Speaking to PACE's audience, Patriarch Alexy II reminded that the Christian concepts of dignity, freedom, and morality create a unique code of European conscience, possessing an inexhaustible potential of progress in personal and public life. "The Christian attitude to a human being was crucial in denunciation and eradication of slavery, in perfection of court justice, in upgrading social standards, in development of a refined ethics of personal communication, in the advance of science and culture. Moreover, the very concept of human rights, the central political idea of today's Europe, emerged under influence of the Christian teaching about human dignity, individual freedom and morality.

"However, the relationship of human rights and morality is being disrupted today. This phenomenon, ominous for the European civilization, is expressed in the new array of declared rights, contradicting to morality, as well as in justification of immoral behavior by human rights. The decomposition of the basic principles of morality is likely to result in destruction of the world view of a European individual, and to drive the peoples of the continent to the brink of deprivation of spiritual and cultural identity – and therefore, of Europe's exceptional role in human history".

Next day, His Holiness addressed the French TV audience. He emphasized that Russia and Europe "are unified not only with common history, as well as cultural, political and economic connections. We belong to the great European civilization, which is indivisible from Christian culture, Christian thinking, Christian values. This adherence is determined by our predecessors who once made their choice of identity.

"Today, we are facing a question whether our civilization is going to survive, or to be replaced by other cultures with a stronger commitment than ours. This question once stood before the Roman Empire, and at that time, Rome saved itself by following Christ. Are we able to save ourselves today? I believe we are, but only in case we return to the everlasting moral principles, without which neither money nor weaponry or any inventions of scientific mind could save us. I am convinced that if we wholly realize that we won't survive without moral perfection, without sanctity, we'll be able, in the words of the Gospels, to experience a 'divine rebirth' and achieve a great future".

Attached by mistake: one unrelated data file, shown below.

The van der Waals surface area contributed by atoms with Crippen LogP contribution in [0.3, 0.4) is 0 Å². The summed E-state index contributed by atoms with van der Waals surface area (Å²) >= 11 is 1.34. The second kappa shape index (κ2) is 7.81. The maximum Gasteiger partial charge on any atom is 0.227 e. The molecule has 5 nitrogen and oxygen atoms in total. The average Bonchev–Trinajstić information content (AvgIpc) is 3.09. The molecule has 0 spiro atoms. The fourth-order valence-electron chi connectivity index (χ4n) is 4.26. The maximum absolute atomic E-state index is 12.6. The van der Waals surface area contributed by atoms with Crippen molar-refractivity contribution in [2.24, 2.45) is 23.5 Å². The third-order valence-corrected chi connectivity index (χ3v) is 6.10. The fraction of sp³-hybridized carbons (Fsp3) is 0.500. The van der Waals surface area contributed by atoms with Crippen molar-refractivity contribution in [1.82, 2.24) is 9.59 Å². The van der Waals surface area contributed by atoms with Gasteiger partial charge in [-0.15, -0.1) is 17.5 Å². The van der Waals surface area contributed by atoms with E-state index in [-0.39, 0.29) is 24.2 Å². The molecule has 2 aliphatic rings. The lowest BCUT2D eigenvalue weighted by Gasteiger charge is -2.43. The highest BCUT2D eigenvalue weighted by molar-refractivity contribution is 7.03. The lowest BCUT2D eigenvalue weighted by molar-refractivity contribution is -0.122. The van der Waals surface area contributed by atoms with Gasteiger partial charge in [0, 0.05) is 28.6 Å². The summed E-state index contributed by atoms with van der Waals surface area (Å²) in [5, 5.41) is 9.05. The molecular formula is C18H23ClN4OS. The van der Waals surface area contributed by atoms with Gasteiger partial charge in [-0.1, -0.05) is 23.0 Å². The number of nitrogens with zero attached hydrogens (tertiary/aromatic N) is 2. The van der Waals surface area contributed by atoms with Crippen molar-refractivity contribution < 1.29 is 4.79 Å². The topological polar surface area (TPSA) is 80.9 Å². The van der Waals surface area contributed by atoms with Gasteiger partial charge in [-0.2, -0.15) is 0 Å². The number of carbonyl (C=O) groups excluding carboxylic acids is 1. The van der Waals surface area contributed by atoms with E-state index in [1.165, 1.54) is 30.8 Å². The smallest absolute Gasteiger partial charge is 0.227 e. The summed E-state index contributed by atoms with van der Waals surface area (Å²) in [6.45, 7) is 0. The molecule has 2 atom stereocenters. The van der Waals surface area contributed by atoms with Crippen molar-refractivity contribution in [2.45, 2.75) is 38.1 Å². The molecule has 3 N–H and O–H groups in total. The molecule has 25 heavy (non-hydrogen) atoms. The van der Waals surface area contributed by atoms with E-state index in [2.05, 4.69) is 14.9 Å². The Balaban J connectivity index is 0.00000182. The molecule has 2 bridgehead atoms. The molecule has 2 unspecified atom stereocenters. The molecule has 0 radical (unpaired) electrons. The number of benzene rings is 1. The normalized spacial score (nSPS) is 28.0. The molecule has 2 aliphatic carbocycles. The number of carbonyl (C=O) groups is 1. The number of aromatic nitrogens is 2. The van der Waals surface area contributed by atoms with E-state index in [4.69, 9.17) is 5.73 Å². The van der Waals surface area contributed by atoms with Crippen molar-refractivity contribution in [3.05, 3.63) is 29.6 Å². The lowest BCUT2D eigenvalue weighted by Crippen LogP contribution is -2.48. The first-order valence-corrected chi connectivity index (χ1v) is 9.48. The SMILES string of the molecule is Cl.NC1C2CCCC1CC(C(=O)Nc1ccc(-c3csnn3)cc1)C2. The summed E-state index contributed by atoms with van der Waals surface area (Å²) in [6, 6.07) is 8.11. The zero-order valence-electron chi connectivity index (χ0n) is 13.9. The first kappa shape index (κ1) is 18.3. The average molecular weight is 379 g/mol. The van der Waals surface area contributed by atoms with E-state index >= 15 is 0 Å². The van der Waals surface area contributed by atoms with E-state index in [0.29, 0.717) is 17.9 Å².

Meeting with French journalists, specializing in religious problems, the Patriarch focused on the issue of dialogue between the Russian Orthodox and Roman Catholic Churches. Answering the question from Le Monde's correspondent over probability of a personal meeting of the Patriarch and the Pope, Alexy II emphasized that such a meeting should not be organized in a fashion of an official entertainment. "The personal dialogue should be preceded with a profound change in the relationship of the Holy See and the Orthodoxy", His Holiness said. "At present, there are too many obstacles for such a personal meeting".

The first obstacle, according to the Patriarch, emerges from the verbally expressed view of the Holy See in 1990s, characterizing the post-Marxist Russia a "spiritual desert" and Vatican's missionary territory. The second obstacle is the dissemination of the "Uniate" (Eastern Rite Roman Catholic) Church in Ukraine.

The Patriarch's visit to France demonstrated that the Russian Orthodox Church is committed for a dialogue with Western Christians and for cooperation with them in a joint effort to overcome the spiritual crisis of today's world. For this purpose, the Russian Church prefers to address directly to ordinary Europeans, sharing basic Christian values.

The emphasis of universality of basic Christian values, made by Patriarch Alexy II, demonstrates to Western Christians that their resistance to the inflow of immorality is shared also beyond the borders of the European Union. This is a strong counterargument to liberal globalist media which speculate over "reactionary views" of the Russian Orthodox Church.

In its effort to ascend to new civilizational heights, and to establish itself as a serious factor of the international endeavor for the world's conservative renovation on the basis of traditional spiritual values, the Russian Orthodox Church, as an institution, will be successful to the extent of the ability of Western Christians themselves to overcome the negative views of Russia and Orthodoxy, imposed upon them for centuries before.